Book Review – Revolution 89: The Fall of the Soviet Empire

Revolution 1989

The daily commute from Reading into Paddington necessitated buying a few paperbacks to make the most of the journey.  There’s only so much time you can spend listening to music or browsing Facebook on the Kindle.

So, my first Saturday in Oxford involved a visit to Blackwells bookshop in Oxford.  Thirty minutes later, purchases completed, one of them Revolution 89: The Fall of the Soviet Empire.

Overall, a real page-turner, and very well-researched, judging by the personal anecdotes and insights revealed in every chapter, as well as the lengthy bibliography at the back, the size of several chapters.

An original way of writing about the events leading up to the fall of the Berlin Wall.  A country by country examination.  The first chapter – a brief introduction by way of Ceauscescu’s execution.  (His fault.  He did tell his wife he needed a Christmas present like a hole in his head.)  Then a country by country examination, starting with Poland.

  • It seems the Soviets were satisfied with Poland as a member of the Warsaw Pact militarily, but tolerated a not purely socialist economy, and a certain amount of dissent.
  • The Soviets then realised the USSR was stagnating badly.
  • They decided to sort out their own problems, of which there were many.
  • Mother Russia also got fed-up of bankrolling her Comecon children with guarantees to loans from Western capitalist banks.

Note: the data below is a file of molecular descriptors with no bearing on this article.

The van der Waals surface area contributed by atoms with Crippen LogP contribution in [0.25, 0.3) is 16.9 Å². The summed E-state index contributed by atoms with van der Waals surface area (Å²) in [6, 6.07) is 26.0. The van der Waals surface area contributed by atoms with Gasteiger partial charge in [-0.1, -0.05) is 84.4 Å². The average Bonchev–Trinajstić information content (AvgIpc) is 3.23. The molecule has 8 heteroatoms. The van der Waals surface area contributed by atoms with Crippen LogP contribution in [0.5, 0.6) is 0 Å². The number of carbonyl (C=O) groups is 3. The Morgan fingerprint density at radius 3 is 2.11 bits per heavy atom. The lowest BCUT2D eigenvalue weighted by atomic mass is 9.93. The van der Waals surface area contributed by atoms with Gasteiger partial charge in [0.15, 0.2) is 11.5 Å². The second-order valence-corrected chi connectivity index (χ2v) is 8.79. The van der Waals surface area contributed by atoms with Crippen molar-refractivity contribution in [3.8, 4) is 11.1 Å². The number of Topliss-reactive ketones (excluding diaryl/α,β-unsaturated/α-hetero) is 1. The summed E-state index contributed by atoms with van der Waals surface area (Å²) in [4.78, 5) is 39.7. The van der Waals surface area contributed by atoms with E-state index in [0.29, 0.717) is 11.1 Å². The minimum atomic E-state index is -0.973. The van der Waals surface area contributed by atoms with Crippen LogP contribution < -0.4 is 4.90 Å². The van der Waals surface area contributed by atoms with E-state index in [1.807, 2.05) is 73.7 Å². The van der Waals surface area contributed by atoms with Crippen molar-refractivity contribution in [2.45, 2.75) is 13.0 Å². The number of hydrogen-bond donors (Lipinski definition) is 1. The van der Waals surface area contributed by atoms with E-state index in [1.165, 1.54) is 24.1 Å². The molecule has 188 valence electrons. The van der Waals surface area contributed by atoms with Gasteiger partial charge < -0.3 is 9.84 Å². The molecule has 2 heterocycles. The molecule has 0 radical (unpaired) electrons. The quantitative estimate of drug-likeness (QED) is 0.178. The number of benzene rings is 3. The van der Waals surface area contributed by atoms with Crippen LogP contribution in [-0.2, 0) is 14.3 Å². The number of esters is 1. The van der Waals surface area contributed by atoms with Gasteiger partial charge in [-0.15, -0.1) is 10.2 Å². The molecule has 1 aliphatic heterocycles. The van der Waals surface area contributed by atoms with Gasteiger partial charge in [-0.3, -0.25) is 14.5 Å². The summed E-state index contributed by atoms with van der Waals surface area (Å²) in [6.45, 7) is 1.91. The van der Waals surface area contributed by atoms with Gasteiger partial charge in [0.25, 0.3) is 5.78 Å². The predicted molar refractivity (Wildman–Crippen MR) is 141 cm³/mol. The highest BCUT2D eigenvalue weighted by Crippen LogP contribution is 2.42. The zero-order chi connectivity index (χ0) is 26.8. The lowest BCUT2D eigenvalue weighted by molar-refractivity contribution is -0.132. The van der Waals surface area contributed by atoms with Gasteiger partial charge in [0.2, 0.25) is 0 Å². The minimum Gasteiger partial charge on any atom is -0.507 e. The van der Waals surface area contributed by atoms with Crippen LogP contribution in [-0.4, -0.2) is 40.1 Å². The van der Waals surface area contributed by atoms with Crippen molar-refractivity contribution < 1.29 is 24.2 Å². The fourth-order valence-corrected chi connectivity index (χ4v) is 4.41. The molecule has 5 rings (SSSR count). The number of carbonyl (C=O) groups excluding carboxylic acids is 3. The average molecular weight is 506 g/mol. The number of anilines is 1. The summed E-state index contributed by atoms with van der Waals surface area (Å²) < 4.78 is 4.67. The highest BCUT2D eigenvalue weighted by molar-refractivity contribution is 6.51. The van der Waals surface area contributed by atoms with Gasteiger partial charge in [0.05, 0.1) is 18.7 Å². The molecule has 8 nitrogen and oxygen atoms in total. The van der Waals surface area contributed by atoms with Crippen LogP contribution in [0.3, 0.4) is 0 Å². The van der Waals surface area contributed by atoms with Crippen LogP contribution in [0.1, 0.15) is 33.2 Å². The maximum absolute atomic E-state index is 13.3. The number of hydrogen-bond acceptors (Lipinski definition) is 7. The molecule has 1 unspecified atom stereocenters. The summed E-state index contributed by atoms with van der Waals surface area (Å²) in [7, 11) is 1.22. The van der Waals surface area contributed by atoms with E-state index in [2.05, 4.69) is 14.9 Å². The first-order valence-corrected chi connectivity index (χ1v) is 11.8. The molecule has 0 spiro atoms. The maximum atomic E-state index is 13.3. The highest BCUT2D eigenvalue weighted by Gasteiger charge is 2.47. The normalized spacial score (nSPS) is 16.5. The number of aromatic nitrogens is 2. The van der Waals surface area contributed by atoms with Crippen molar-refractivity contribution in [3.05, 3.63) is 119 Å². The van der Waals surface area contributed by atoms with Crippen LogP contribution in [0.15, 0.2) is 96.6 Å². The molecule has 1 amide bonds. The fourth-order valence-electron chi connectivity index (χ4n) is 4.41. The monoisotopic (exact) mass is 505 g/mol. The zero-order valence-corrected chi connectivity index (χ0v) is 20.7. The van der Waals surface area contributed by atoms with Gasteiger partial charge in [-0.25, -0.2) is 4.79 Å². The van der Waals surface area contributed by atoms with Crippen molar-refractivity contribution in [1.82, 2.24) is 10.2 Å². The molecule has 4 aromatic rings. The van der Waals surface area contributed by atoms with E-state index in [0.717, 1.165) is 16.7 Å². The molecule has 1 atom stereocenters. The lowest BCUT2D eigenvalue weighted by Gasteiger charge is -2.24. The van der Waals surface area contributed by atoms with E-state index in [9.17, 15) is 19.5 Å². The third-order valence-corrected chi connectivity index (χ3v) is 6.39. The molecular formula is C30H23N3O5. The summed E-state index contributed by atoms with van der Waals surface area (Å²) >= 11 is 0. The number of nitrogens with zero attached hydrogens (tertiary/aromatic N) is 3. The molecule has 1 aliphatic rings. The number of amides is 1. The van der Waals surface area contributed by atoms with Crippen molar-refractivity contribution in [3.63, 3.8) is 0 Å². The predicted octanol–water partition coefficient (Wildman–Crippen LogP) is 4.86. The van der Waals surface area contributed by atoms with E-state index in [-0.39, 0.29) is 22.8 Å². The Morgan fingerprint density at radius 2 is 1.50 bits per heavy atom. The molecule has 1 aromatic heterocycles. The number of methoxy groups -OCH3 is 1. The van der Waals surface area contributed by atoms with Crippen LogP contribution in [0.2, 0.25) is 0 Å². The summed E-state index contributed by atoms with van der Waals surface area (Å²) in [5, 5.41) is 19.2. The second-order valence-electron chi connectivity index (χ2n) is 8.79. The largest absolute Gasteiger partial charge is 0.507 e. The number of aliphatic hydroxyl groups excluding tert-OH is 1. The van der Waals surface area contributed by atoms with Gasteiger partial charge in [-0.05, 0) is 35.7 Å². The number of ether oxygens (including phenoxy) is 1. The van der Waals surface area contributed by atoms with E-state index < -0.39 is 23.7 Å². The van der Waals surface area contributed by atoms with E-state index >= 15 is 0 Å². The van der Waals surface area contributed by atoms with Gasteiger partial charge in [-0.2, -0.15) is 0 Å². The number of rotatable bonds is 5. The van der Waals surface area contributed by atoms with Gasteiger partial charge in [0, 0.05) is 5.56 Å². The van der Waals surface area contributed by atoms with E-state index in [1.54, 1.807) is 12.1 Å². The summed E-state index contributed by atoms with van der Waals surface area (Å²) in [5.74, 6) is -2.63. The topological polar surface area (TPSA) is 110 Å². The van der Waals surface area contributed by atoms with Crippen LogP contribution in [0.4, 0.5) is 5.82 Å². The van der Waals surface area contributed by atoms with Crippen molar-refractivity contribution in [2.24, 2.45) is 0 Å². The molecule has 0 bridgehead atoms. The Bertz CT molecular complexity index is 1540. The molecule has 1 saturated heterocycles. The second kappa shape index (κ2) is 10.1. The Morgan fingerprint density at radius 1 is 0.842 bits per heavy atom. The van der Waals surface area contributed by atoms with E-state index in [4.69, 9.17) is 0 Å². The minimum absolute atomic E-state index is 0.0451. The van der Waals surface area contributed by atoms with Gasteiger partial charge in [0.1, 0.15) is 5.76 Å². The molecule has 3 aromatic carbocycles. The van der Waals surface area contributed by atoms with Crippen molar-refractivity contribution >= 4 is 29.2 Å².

• Mother Russia also got fed-up of selling cheap oil to the Comecon countries, who then sold the oil onwards to make plenty of dollars to pay into their leaders’ secret Swiss bank accounts.
  • “Sort your own problems out,” said Gorbachev to his comrades.
  • Solidarity in Poland.
  • Hungary opened her border with Austria.
  • And the Wall came tumbling down.
  • Then Bulgaria.
  • Then Romania.
  • Then Albania.

This book discusses a lot of the psychology and biographies of the key players, eg the devout Catholic Lech Walesa, the aristocratic Jaruzelski, the incorruptible Gorbachev and Shevardnadze, themes that have previously not been so deeply explored in one single book.

If you are a history buff, or if you have time to fill on a commute, go out an buy a copy.

Have a literary day, won’t you!


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